The morale effects are startling. Enthusiasm jumps when there is a running system, even a simple one. Efforts redouble when the first picture from a new graphics software system appears on the screen, even if it is only a rectangle. One always has, at every stage in the process, a working system. I find that teams can grow much more complex entities in four months than they can build.”
Fred Brooks in “No Silver Bullet” [PDF] (1995)

I used part of this quote in “Fred Brooks ‘No Silver Bullet’ Revisited

This matches Gall’s Law: “Successful complex systems evolve from successful simple systems.”

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“Medicine is a strange mixture of speculation and action. We have to cultivate a science and to exercise and art. The calls of science are upon our leisure and our choice; the calls of practice are of daily emergence and necessity.”
Peter Mere Latham in “Aphorisms from Latham

Also true for entrepreneurs, if you don’t prepare you won’t master the flurry of pop quizzes that running a business day to day will throw at you. Of course you can learn on the job but a crisis will reveal your lack of preparation in painful ways.

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“I do not regard myself as a dead shot, but I am a pretty dangerous man with a wet towel. But all in all I think my favorite weapon is a twenty-dollar bill.”
Raymond Chandler in a Feb-5-1951 letter to Edgar Carter

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“I’m the innocent bystander
Somehow I got stuck
Between the rock and the hard place
And I’m down on my luck”
Warren Zevon “Lawyers, Guns, and Money”

The entrepreneurial roller coaster ride requires perseverance, grit, gumption, and what the Finns call sisu. Some related blog posts:

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“One must never forget when misfortunes come that it is quite possible they are saving one from something much worse; or that when you make a great mistake, it may very easily serve you better than the best-advised decision. Life is a whole, and luck is a whole, and no part can be separated from the rest.”
Winston Churchill in “My Early Life

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“I have been a committed skeptic since grade school. What bothers me deeply is that many people’s skepticism seems to manifest as a sense of superiority. Arrogance is antithetical to skepticism. The foundation of skepticism is humility, best served when directed against oneself.”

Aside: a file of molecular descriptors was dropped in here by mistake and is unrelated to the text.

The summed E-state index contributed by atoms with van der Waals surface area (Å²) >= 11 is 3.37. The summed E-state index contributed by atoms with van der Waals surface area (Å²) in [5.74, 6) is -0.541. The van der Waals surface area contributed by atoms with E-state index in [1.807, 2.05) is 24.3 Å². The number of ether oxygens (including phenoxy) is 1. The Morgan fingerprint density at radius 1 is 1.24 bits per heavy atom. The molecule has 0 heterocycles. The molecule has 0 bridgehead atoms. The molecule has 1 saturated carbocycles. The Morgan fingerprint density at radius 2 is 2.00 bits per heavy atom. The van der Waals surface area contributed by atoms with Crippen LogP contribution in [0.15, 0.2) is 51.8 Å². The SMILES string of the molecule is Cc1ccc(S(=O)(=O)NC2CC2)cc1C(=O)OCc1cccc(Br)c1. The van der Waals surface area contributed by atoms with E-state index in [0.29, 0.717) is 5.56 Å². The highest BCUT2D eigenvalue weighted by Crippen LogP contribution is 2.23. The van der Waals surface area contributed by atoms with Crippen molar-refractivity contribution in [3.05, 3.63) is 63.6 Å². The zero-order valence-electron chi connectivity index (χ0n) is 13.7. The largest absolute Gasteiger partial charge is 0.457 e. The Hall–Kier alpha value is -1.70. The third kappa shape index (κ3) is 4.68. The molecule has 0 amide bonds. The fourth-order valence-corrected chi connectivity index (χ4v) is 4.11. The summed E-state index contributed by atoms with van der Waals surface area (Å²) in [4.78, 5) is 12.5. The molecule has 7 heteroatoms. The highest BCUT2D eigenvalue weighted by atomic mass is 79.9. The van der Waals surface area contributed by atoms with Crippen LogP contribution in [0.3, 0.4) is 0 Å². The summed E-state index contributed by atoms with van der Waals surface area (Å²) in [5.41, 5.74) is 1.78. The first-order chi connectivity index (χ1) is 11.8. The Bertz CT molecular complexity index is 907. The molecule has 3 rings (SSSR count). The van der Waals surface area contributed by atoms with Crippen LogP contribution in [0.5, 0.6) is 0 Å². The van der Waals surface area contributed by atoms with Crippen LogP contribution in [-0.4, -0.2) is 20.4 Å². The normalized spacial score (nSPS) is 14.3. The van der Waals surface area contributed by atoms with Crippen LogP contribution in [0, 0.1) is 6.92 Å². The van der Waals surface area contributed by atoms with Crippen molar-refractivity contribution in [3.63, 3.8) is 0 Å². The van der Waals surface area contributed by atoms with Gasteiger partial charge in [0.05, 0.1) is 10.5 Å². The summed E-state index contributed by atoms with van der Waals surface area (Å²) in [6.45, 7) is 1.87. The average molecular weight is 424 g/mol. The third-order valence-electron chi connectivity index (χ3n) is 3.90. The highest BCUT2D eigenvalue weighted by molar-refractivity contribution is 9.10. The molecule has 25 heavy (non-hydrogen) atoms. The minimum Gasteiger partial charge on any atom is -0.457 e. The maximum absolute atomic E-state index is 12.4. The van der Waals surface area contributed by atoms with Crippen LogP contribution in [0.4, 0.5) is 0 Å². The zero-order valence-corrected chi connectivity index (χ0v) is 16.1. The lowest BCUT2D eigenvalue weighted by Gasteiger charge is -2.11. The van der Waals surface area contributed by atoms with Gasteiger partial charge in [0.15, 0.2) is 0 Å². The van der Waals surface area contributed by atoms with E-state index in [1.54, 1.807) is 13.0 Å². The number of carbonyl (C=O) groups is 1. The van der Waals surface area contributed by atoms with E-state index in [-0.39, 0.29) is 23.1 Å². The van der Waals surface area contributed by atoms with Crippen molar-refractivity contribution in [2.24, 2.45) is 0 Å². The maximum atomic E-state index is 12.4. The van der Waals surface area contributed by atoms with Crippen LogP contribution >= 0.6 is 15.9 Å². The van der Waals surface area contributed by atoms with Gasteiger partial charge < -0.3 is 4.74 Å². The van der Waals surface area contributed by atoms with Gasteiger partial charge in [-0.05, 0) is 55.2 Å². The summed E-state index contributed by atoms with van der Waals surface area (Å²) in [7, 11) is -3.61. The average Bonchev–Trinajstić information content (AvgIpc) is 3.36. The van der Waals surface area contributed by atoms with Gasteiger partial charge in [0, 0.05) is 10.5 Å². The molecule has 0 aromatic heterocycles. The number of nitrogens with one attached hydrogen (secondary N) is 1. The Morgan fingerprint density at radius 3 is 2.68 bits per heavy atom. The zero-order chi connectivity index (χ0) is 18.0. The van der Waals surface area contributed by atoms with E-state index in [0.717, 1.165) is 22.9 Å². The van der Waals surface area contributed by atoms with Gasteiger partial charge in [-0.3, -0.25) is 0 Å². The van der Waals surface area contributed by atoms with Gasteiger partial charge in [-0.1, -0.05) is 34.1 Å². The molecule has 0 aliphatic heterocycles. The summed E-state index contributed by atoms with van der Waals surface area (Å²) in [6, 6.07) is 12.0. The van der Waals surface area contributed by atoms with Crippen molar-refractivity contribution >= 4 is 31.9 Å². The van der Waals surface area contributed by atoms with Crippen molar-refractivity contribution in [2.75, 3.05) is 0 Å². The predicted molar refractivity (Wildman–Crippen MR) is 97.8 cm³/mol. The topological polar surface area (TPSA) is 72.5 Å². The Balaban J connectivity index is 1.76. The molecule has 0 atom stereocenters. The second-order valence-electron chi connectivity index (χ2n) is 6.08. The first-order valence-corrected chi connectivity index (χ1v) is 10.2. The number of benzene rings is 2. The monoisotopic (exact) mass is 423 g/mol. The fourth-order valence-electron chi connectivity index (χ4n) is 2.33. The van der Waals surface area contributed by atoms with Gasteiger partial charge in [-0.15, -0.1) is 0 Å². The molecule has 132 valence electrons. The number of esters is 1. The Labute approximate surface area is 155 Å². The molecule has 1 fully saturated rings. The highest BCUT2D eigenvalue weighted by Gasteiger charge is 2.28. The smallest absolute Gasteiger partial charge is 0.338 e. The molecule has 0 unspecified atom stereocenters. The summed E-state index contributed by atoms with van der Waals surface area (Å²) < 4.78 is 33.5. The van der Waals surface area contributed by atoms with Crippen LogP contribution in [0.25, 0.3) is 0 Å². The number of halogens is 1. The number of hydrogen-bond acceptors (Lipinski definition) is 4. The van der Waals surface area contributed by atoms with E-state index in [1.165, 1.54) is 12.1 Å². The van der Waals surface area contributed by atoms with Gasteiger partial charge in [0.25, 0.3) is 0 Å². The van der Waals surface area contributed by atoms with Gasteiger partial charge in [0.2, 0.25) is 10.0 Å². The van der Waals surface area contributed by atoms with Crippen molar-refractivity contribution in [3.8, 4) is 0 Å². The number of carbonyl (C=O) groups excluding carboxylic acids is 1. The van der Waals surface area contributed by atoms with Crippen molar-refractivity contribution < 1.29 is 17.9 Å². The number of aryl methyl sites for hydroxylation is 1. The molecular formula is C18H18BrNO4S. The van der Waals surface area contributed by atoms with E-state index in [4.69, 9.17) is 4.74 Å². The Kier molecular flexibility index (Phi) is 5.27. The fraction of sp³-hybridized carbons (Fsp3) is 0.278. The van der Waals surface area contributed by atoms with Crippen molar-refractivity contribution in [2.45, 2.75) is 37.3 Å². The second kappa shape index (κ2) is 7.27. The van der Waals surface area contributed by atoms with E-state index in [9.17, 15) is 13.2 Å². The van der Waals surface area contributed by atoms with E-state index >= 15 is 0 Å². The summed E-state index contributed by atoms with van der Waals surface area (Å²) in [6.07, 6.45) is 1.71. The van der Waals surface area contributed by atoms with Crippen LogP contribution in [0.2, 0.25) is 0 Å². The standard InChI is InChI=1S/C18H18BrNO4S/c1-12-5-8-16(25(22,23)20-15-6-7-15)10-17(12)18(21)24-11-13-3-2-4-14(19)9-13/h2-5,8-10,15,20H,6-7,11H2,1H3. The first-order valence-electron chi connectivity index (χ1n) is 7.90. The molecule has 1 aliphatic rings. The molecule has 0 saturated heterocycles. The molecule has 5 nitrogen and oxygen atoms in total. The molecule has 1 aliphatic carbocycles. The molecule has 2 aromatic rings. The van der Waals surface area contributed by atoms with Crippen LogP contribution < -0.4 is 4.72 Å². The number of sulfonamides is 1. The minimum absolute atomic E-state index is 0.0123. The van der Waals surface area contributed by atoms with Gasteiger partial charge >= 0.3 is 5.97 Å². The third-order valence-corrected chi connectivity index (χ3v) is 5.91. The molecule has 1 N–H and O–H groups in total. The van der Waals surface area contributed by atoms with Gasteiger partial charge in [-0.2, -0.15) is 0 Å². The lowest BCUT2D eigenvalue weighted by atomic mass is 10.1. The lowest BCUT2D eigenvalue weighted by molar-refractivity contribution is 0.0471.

Robert J. Frey (@financequant)

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“No matter how full a reservoir of maxims one may possess, and no matter how good one’s sentiments may be, if one have not taken advantage of every concrete opportunity to act, one’s character may remain entirely unaffected for the better. With mere good intentions, hell is proverbially paved.”

William James (1842-1910) in “The Principles of Psychology, Volume I” (1890) Chapter IV “Habit”

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“In the enterprise, software doesn’t fix problems, good process fixes problems.
Software merely helps a good process scale.
Get this out of order and you may not like what you scale.
Yet, it seems we get these out of order often.”
Moe Arnaiz

Another rule of thumb to bear in mind: “people manage people, tools manage data.” If you are trying to use software to manage people without a clear shared understanding and good communication you will lose to firms that do.

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“The greatest piece of good fortune is that which corrects our deficiencies and redeems our mistakes.”
Goethe in Maxims and Reflections

I think the best entrepreneurs can plan on is to make our own good fortune by learning from our mistakes and in their pattern identify and address our deficiencies.

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“Every now and then a man’s mind is stretched by a new idea or sensation, and never shrinks back to its former dimensions. After looking at the Alps, I felt that my mind had been stretched beyond the limits of its elasticity, and fitted so loosely on my old ideas of space that I had to spread these to fit it.”